- For the kennel club designation of thoroughbred canines, see Working Group (dogs).
A working group or working party is a group of experts working together to achieve specified goals. The groups are domain-specific and focus on discussion or activity around a specific subject area. The term can sometimes refer to an interdisciplinary collaboration of researchers working on new activities that would be difficult to sustain under traditional funding mechanisms (e.g., federal agencies).
The lifespan of a working group can last anywhere between a few months and several years. Such groups have the tendency to develop a quasi-permanent existence when the assigned task is accomplished; hence the need to disband (or phase out) the working group when it has achieved its goal(s).
A working group’s performance is made up of the individual results of all its individual members. A team’s performance is made up of both individual results and collective results.
In large organisations, working groups are prevalent, and the focus is always on individual goals, performance and accountabilities. Working group members do not take responsibility for results other than their own. On the other hand, teams require both individual and mutual accountability. There is more information sharing, more group discussions and debates to arrive at a group decision.
Examples of common goals for working groups include:
- creation of an informational document
- creation of a standard
- resolution of problems related to a system or network
- continuous improvement
Working groups are also referred to as task groups, workgroups, or technical advisory groups.
The nature of the working group may depend on the group’s raison d’être – which may be technical, artistic (specifically musical), or administrative in nature.
Administrative working groups
These working groups are established by decision makers at higher levels of the organization for the following purposes:
- To elaborate, consolidate, and build on the consensus of the decision makers; and
- To ensure (and improve) coordination among the various segments of the organization. A shared commitment to agreed common aims develops among the parties as they work together to clarify issues, formulate strategies, and develop action plans.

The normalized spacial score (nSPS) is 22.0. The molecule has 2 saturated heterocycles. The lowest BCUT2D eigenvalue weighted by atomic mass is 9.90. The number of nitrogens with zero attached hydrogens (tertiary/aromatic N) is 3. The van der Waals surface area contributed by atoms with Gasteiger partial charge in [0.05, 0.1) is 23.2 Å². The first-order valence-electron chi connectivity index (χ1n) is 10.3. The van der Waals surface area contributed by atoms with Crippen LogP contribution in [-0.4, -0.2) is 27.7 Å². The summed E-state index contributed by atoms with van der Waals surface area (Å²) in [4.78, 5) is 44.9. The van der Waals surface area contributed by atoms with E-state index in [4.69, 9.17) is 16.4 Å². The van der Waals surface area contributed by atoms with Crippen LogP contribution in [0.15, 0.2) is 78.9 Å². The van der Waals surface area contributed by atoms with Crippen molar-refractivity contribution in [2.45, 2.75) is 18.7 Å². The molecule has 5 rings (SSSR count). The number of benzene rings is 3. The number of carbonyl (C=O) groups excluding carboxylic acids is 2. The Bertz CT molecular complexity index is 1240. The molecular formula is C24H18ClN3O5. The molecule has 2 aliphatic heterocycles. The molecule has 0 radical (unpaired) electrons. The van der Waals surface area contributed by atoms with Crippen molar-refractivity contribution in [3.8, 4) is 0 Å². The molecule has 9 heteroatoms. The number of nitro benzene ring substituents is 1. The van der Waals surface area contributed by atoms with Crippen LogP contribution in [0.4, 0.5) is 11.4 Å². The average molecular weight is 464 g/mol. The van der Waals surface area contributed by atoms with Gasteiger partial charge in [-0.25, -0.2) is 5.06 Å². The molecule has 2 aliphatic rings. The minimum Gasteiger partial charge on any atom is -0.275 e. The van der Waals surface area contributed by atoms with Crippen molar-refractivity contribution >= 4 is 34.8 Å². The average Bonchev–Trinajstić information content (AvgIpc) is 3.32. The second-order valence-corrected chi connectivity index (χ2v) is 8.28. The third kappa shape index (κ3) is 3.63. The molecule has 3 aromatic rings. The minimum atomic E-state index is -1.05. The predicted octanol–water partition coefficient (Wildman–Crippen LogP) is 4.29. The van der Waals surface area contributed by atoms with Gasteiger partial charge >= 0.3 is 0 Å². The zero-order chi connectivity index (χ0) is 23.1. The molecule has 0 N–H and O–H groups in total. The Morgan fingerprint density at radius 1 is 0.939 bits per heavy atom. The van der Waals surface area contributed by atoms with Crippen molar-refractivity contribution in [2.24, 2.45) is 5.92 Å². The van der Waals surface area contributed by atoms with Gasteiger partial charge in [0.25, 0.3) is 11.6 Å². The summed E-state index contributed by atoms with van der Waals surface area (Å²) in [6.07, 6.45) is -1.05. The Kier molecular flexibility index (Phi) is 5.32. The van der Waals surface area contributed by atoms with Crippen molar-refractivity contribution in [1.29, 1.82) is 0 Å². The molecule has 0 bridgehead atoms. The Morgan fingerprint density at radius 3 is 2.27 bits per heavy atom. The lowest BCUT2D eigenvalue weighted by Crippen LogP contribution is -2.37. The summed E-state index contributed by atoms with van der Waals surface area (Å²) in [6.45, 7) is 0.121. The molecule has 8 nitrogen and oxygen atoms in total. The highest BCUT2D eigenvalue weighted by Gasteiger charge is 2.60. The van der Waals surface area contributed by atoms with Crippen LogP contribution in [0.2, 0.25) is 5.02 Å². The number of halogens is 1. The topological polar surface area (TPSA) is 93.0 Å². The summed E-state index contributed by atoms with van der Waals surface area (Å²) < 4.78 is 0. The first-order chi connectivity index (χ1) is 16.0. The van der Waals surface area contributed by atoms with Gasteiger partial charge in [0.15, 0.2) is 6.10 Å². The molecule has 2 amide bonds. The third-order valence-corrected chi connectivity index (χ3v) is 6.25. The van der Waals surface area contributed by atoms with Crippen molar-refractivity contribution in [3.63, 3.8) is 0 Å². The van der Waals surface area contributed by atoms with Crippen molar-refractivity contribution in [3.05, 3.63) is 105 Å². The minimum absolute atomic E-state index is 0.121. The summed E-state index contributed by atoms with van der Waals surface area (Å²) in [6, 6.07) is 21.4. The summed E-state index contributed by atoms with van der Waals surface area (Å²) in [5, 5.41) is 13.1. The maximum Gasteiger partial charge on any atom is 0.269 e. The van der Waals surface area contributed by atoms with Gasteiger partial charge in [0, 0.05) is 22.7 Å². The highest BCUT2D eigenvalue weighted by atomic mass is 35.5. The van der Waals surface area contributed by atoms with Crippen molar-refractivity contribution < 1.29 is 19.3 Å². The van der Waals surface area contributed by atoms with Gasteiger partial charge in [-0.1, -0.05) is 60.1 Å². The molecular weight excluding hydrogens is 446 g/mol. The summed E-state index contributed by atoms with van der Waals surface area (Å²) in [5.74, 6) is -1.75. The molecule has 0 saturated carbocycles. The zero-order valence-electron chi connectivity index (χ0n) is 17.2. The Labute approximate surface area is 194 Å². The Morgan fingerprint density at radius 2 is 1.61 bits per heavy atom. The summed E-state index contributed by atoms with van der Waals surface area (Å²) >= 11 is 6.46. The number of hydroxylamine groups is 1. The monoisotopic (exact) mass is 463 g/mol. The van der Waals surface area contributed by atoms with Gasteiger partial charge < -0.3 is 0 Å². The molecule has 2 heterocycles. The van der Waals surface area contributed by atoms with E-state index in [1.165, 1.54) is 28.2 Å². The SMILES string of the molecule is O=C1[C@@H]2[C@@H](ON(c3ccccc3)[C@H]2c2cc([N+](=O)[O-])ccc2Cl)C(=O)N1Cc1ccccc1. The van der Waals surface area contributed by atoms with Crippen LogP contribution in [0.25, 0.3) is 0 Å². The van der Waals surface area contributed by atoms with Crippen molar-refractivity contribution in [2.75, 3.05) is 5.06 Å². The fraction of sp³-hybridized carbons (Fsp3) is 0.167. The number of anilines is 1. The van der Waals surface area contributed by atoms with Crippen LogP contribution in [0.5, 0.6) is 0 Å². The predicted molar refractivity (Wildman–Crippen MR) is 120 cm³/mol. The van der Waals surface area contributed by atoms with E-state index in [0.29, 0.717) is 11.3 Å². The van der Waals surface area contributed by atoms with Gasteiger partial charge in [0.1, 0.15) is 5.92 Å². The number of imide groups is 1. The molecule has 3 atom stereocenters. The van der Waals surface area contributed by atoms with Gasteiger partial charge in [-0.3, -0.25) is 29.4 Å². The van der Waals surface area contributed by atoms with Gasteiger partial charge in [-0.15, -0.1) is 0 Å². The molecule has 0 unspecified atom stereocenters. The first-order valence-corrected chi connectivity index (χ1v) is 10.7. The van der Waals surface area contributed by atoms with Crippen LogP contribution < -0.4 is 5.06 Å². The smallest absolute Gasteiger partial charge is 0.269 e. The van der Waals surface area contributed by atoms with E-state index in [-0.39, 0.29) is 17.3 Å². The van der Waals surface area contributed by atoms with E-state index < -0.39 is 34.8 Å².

For example, the Interagency Working Group on Youth Programs is a group of twelve federal agencies within the executive branch of the U.S. government, and is responsible for promoting achievement of positive results for at-risk youth. This working group was formally established by Executive Order 13459, Improving the Coordination and Effectiveness of Youth Programs, on 7 February 2008.
Quality circles are an alternative to the dehumanizing concept of the division of labor, where workers or individuals are treated like robots. Quality circles can help enrich the lives of workers or students and aid in creating harmony and high performance. Typical topics are improving occupational safety and health, improving product design, and improvement in the workplace and manufacturing processes.
Musical working groups
Although any artisan or artist can benefit from being part of a working group, it is especially of great import for session players. Musicians face a variety of challenges that can impede the formation of musical working groups, such as touring and studio recording sessions. Such activities make it that much more difficult to concentrate on the developing the cohesiveness that is required to maintain a working group.
However, working groups have been shown to be rewarding to the stakeholders, as it fosters innovation. By working with the same people frequently, members become familiar with the répertoire of other members, which develops trust and encourages spontaneity.
Some of the more notable musical working groups include:
- Dave Holland (Trio, Quartet, or Quintet);
- Vandermark 5; and
- William Parker Quartet (Trio/Quartet).
Technical working groups